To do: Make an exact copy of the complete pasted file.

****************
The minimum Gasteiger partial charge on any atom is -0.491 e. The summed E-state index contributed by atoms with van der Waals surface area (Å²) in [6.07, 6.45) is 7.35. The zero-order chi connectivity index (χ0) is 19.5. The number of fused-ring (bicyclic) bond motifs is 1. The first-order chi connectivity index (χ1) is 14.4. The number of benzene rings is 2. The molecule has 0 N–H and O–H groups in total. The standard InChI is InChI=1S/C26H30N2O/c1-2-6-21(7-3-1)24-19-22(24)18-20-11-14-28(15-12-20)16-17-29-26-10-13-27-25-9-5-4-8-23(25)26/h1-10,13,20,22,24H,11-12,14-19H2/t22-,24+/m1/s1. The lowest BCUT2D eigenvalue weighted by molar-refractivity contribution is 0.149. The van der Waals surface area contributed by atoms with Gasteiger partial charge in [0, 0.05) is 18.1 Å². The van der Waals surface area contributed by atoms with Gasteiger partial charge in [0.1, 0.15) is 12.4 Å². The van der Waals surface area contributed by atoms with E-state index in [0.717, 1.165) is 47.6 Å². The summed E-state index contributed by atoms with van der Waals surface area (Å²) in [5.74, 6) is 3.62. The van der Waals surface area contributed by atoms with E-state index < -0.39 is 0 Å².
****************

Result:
The minimum Gasteiger partial charge on any atom is -0.491 e. The summed E-state index contributed by atoms with van der Waals surface area (Å²) in [6.07, 6.45) is 7.35. The zero-order chi connectivity index (χ0) is 19.5. The number of fused-ring (bicyclic) bond motifs is 1. The first-order chi connectivity index (χ1) is 14.4. The number of benzene rings is 2. The molecule has 0 N–H and O–H groups in total. The standard InChI is InChI=1S/C26H30N2O/c1-2-6-21(7-3-1)24-19-22(24)18-20-11-14-28(15-12-20)16-17-29-26-10-13-27-25-9-5-4-8-23(25)26/h1-10,13,20,22,24H,11-12,14-19H2/t22-,24+/m1/s1. The lowest BCUT2D eigenvalue weighted by molar-refractivity contribution is 0.149. The van der Waals surface area contributed by atoms with Gasteiger partial charge in [0, 0.05) is 18.1 Å². The van der Waals surface area contributed by atoms with Gasteiger partial charge in [0.1, 0.15) is 12.4 Å². The van der Waals surface area contributed by atoms with E-state index in [0.717, 1.165) is 47.6 Å². The summed E-state index contributed by atoms with van der Waals surface area (Å²) in [5.74, 6) is 3.62. The van der Waals surface area contributed by atoms with E-state index < -0.39 is 0 Å².